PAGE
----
• Psychiatric disorders are thought to have a complex genetic pathology consisting of interplay of common and rare variation. Traditionally, pedigrees are used to shed light on the latter only, while here we discuss the application of polygenic risk scores to also highlight patterns of common genetic risk. We analyze polygenic risk scores for psychiatric disorders in a large pedigree (n ~ 260) in which 30% of family members suffer from major depressive disorder or bipolar disorder. Studying patterns of assortative mating and anticipation, it appears increased polygenic risk is contributed by affected individuals who married into the family, resulting in an increasing genetic risk over generations. This may explain the observation of anticipation in mood disorders, whereby onset is earlier and the severity increases over the generations of a family. Joint analyses of rare and common variation may be a powerful way to understand the familial genetics of psychiatric disorders.
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4.
  • Ellinghaus, David, et al. (författare)
  • Analysis of five chronic inflammatory diseases identifies 27 new associations and highlights disease-specific patterns at shared loci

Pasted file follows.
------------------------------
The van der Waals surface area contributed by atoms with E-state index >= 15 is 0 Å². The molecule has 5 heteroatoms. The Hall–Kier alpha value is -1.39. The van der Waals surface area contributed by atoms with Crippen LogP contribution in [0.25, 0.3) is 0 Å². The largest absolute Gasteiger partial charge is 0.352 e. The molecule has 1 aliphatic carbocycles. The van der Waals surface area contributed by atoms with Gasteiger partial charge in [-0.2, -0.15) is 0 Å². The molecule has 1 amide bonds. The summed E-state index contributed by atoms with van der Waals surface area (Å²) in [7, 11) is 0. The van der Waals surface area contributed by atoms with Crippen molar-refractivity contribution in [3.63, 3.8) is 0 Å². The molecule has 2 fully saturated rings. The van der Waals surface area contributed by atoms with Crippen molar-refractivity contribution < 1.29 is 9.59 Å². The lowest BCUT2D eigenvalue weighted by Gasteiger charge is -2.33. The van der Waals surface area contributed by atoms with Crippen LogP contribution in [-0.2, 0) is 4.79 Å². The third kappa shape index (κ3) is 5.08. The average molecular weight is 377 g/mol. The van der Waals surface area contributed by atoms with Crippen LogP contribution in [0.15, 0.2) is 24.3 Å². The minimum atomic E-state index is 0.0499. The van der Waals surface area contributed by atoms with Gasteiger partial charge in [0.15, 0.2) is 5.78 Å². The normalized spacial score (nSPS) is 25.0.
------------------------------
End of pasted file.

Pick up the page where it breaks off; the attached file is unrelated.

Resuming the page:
• 2016
  • Ingår i: ; 48:5, s. 510-518
  • Tidskriftsartikel (refereegranskat)abstract
    • We simultaneously investigated the genetic landscape of ankylosing spondylitis, Crohn's disease, psoriasis, primary sclerosing cholangitis and ulcerative colitis to investigate pleiotropy and the relationship between these clinically related diseases. Using high-density genotype data from more than 86,000 individuals of European ancestry, we identified 244 independent multidisease signals, including 27 new genome-wide significant susceptibility loci and 3 unreported shared risk loci. Complex pleiotropy was supported when contrasting multidisease signals with expression data sets from human, rat and mouse together with epigenetic and expressed enhancer profiles. The comorbidities among the five immune diseases were best explained by biological pleiotropy rather than heterogeneity (a subgroup of cases genetically identical to those with another disease, possibly owing to diagnostic misclassification, molecular subtypes or excessive comorbidity). In particular, the strong comorbidity between primary sclerosing cholangitis and inflammatory bowel disease is likely the result of a unique disease, which is genetically distinct from classical inflammatory bowel disease phenotypes.